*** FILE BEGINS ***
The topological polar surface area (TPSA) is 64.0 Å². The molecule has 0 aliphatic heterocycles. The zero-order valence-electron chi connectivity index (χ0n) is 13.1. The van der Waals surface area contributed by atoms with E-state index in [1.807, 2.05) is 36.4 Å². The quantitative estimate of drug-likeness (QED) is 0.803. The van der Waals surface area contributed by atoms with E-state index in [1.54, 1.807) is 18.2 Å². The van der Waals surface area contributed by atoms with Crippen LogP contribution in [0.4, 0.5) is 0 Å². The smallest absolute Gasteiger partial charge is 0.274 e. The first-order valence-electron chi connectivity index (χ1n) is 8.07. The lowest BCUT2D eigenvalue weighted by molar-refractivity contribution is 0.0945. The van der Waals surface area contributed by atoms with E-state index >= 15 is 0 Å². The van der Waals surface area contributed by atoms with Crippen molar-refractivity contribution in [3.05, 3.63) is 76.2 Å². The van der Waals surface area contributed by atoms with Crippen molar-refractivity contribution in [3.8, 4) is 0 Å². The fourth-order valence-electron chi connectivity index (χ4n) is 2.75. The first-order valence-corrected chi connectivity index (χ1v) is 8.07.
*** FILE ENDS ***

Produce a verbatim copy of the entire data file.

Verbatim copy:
The topological polar surface area (TPSA) is 64.0 Å². The molecule has 0 aliphatic heterocycles. The zero-order valence-electron chi connectivity index (χ0n) is 13.1. The van der Waals surface area contributed by atoms with E-state index in [1.807, 2.05) is 36.4 Å². The quantitative estimate of drug-likeness (QED) is 0.803. The van der Waals surface area contributed by atoms with E-state index in [1.54, 1.807) is 18.2 Å². The van der Waals surface area contributed by atoms with Crippen LogP contribution in [0.4, 0.5) is 0 Å². The smallest absolute Gasteiger partial charge is 0.274 e. The first-order valence-electron chi connectivity index (χ1n) is 8.07. The lowest BCUT2D eigenvalue weighted by molar-refractivity contribution is 0.0945. The van der Waals surface area contributed by atoms with E-state index >= 15 is 0 Å². The van der Waals surface area contributed by atoms with Crippen molar-refractivity contribution in [3.05, 3.63) is 76.2 Å². The van der Waals surface area contributed by atoms with Crippen molar-refractivity contribution in [3.8, 4) is 0 Å². The fourth-order valence-electron chi connectivity index (χ4n) is 2.75. The first-order valence-corrected chi connectivity index (χ1v) is 8.07.